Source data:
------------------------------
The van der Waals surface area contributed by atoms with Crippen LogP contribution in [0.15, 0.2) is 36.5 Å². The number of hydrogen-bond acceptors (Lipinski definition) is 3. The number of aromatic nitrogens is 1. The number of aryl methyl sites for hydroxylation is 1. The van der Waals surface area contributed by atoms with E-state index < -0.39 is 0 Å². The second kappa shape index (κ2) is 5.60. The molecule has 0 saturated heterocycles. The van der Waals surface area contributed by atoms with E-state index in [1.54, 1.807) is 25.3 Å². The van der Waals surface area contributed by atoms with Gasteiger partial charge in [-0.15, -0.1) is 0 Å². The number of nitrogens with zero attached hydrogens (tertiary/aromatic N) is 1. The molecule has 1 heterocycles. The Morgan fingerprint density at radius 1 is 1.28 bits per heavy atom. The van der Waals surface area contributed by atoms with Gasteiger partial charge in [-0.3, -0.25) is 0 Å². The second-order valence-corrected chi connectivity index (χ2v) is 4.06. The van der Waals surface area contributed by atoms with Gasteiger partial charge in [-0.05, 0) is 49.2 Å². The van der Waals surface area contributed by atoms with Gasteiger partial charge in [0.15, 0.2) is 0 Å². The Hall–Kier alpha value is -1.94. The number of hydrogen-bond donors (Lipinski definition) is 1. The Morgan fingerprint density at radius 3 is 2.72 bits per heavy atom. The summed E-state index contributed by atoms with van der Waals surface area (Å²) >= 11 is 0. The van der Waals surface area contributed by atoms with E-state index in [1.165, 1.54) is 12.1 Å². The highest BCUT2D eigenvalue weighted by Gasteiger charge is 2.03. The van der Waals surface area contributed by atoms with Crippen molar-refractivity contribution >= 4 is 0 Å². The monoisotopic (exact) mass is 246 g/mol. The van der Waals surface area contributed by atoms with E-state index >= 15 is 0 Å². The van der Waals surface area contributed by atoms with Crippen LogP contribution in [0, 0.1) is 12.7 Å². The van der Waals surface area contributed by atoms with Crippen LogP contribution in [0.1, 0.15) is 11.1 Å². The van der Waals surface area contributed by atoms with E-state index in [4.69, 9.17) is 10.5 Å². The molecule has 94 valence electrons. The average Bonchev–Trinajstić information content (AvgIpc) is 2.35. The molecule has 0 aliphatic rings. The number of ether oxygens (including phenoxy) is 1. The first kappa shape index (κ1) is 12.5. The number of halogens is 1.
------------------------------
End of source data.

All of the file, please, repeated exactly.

The van der Waals surface area contributed by atoms with Crippen LogP contribution in [0.15, 0.2) is 36.5 Å². The number of hydrogen-bond acceptors (Lipinski definition) is 3. The number of aromatic nitrogens is 1. The number of aryl methyl sites for hydroxylation is 1. The van der Waals surface area contributed by atoms with E-state index < -0.39 is 0 Å². The second kappa shape index (κ2) is 5.60. The molecule has 0 saturated heterocycles. The van der Waals surface area contributed by atoms with E-state index in [1.54, 1.807) is 25.3 Å². The van der Waals surface area contributed by atoms with Gasteiger partial charge in [-0.15, -0.1) is 0 Å². The number of nitrogens with zero attached hydrogens (tertiary/aromatic N) is 1. The molecule has 1 heterocycles. The Morgan fingerprint density at radius 1 is 1.28 bits per heavy atom. The van der Waals surface area contributed by atoms with Gasteiger partial charge in [-0.3, -0.25) is 0 Å². The second-order valence-corrected chi connectivity index (χ2v) is 4.06. The van der Waals surface area contributed by atoms with Gasteiger partial charge in [-0.05, 0) is 49.2 Å². The van der Waals surface area contributed by atoms with Gasteiger partial charge in [0.15, 0.2) is 0 Å². The Hall–Kier alpha value is -1.94. The number of hydrogen-bond donors (Lipinski definition) is 1. The Morgan fingerprint density at radius 3 is 2.72 bits per heavy atom. The summed E-state index contributed by atoms with van der Waals surface area (Å²) >= 11 is 0. The van der Waals surface area contributed by atoms with E-state index in [1.165, 1.54) is 12.1 Å². The highest BCUT2D eigenvalue weighted by Gasteiger charge is 2.03. The van der Waals surface area contributed by atoms with Crippen molar-refractivity contribution >= 4 is 0 Å². The monoisotopic (exact) mass is 246 g/mol. The van der Waals surface area contributed by atoms with E-state index >= 15 is 0 Å². The van der Waals surface area contributed by atoms with Crippen LogP contribution in [0, 0.1) is 12.7 Å². The van der Waals surface area contributed by atoms with Crippen LogP contribution in [0.1, 0.15) is 11.1 Å². The van der Waals surface area contributed by atoms with E-state index in [4.69, 9.17) is 10.5 Å². The molecule has 94 valence electrons. The average Bonchev–Trinajstić information content (AvgIpc) is 2.35. The molecule has 0 aliphatic rings. The number of ether oxygens (including phenoxy) is 1. The first kappa shape index (κ1) is 12.5. The number of halogens is 1.